Two Dallas pastors – one Black, the other white – sat down to talk about race and the role of the church. The conversation was unscripted; two friends talking about race. However, the conversation took place in front of a virtual audience.
Richie Butler is the pastor of St. Paul United Methodist Church, which was built by freed slaves more than a century ago. Reverend Paul Rasmussen is the leader of Highland Park United Methodist Church in one of Dallas’ wealthiest zip codes.
“Sometimes we talk about some tense things. Sometimes we talk about some awkward things. But it’s always in those awkward moments that it seems like empathy is really born,” said Rasmussen.
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It was called “A Conversation in Black and White.”
“The white church, we’re pretty good about anesthetizing ourselves from the pain of racism,” said Rasmussen. “It doesn’t hurt. We just kind of anesthetize ourselves and go on about our business. This was like a needle that cut through the anesthesia.”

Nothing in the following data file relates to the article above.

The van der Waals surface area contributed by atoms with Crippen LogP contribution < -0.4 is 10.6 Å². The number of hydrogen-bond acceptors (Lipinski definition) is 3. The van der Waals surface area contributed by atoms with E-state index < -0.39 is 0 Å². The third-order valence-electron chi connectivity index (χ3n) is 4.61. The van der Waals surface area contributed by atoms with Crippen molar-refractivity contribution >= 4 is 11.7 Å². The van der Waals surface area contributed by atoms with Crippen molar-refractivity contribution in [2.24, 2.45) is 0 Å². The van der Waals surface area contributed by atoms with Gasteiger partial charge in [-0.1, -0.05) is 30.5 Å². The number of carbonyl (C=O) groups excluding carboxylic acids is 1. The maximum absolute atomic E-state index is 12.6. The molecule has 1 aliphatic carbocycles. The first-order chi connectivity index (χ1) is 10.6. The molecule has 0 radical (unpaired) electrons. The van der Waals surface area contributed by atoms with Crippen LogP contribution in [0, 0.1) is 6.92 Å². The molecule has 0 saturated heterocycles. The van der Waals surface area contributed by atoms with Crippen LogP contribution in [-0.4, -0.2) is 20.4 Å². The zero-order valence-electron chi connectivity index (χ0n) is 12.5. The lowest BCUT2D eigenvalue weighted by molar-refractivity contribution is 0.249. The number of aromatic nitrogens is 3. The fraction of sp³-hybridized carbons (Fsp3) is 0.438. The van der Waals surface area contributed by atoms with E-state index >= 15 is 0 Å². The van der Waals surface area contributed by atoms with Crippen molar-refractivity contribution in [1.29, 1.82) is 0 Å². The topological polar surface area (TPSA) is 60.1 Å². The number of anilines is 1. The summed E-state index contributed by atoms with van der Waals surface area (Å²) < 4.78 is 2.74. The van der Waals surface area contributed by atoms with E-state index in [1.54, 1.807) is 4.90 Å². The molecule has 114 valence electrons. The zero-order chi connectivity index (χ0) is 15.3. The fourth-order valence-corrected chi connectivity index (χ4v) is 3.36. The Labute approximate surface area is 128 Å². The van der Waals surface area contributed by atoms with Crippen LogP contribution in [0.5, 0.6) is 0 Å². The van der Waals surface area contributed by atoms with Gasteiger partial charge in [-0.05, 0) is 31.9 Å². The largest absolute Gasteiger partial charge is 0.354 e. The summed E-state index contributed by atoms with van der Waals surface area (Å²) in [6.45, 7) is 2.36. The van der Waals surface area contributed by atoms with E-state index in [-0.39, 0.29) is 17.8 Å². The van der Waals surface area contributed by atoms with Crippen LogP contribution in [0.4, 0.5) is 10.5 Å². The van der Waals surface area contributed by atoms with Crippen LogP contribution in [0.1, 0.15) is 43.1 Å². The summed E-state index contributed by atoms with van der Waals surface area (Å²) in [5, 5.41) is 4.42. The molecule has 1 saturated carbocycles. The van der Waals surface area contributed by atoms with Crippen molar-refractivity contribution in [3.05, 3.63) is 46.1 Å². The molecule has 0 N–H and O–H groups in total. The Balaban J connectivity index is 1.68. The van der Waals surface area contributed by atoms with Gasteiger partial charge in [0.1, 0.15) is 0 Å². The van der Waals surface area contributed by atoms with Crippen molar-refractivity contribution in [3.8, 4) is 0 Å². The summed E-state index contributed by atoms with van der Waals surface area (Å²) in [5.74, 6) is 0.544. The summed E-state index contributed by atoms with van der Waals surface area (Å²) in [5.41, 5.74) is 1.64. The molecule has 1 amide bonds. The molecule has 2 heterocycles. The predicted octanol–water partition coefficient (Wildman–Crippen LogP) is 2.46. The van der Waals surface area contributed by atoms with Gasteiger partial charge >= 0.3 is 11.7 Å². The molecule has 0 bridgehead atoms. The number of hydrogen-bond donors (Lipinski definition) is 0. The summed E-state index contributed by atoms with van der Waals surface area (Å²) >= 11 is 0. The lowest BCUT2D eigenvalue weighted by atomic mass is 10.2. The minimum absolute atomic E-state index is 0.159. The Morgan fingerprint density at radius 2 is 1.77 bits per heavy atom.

The conversation between the two pastors was a very public example of interactions many Black and white friends have had privately following the death of George Floyd.
“I’m seeing a response from my white brothers and sisters that I’ve never seen before. Help me unpack. Why George Floyd?” Butler asked.
“This for me had a visceral moment,” said Rasmussen. “When I saw the white officer driving his knee into the throat of George Floyd, it was something visceral.”
Rasmussen said Floyd’s death was an eye-opening moment. He referred to the 1955 murder of Emmett Till at the hands of white men.
“For me, this has been my Emmett Till moment,” said Rasmussen. “And that’s one of the catalysts for the Civil Rights Movement, that people were exposed in a visceral way to the realities of lynching.”
Both pastors said these hard discussions are nothing new to them or their friendship and will perhaps encourage others to do that same.
“Part of it is just making yourself open and vulnerable to friends, to colleagues and just having a real, authentic, genuine conversation that is going to be bumpy. And that’s all right,” said Butler.
The call was not only for friends to step up, but for the church to step up to heal racial inequities as well.
“To be honest the church has sometimes played a role in perpetuating the challenges that we are facing. But I think we’re being called to be part of the solution,” said Butler. “We need to have a righteous anger. But it has to be righteous and directed in a manner that is liberating, that is healing.”